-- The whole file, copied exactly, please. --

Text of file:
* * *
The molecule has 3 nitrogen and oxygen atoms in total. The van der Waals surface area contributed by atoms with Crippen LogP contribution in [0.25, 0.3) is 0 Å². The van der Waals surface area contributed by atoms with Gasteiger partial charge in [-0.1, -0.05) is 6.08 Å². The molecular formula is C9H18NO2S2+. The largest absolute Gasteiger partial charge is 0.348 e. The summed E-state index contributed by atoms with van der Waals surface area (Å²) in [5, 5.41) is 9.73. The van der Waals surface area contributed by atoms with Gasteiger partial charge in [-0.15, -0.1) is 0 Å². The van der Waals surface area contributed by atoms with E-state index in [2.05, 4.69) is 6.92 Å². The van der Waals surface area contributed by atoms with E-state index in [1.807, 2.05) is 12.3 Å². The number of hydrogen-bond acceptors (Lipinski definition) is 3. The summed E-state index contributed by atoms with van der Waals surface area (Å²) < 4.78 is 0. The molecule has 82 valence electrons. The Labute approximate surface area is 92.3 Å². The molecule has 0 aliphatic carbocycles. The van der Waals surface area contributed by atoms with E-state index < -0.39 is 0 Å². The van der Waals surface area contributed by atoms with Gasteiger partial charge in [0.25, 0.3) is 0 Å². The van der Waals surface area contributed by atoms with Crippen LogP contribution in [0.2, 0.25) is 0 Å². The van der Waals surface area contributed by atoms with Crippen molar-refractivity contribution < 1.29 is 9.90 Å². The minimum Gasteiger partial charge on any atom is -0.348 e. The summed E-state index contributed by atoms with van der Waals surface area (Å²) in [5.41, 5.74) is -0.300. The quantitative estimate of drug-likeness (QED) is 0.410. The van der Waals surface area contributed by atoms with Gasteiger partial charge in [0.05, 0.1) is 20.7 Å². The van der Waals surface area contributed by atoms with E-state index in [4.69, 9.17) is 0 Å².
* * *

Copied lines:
The molecule has 3 nitrogen and oxygen atoms in total. The van der Waals surface area contributed by atoms with Crippen LogP contribution in [0.25, 0.3) is 0 Å². The van der Waals surface area contributed by atoms with Gasteiger partial charge in [-0.1, -0.05) is 6.08 Å². The molecular formula is C9H18NO2S2+. The largest absolute Gasteiger partial charge is 0.348 e. The summed E-state index contributed by atoms with van der Waals surface area (Å²) in [5, 5.41) is 9.73. The van der Waals surface area contributed by atoms with Gasteiger partial charge in [-0.15, -0.1) is 0 Å². The van der Waals surface area contributed by atoms with E-state index in [2.05, 4.69) is 6.92 Å². The van der Waals surface area contributed by atoms with E-state index in [1.807, 2.05) is 12.3 Å². The number of hydrogen-bond acceptors (Lipinski definition) is 3. The summed E-state index contributed by atoms with van der Waals surface area (Å²) < 4.78 is 0. The molecule has 82 valence electrons. The Labute approximate surface area is 92.3 Å². The molecule has 0 aliphatic carbocycles. The van der Waals surface area contributed by atoms with E-state index < -0.39 is 0 Å². The van der Waals surface area contributed by atoms with Gasteiger partial charge in [0.25, 0.3) is 0 Å². The van der Waals surface area contributed by atoms with Crippen LogP contribution in [0.2, 0.25) is 0 Å². The van der Waals surface area contributed by atoms with Crippen molar-refractivity contribution < 1.29 is 9.90 Å². The minimum Gasteiger partial charge on any atom is -0.348 e. The summed E-state index contributed by atoms with van der Waals surface area (Å²) in [5.41, 5.74) is -0.300. The quantitative estimate of drug-likeness (QED) is 0.410. The van der Waals surface area contributed by atoms with Gasteiger partial charge in [0.05, 0.1) is 20.7 Å². The van der Waals surface area contributed by atoms with E-state index in [4.69, 9.17) is 0 Å².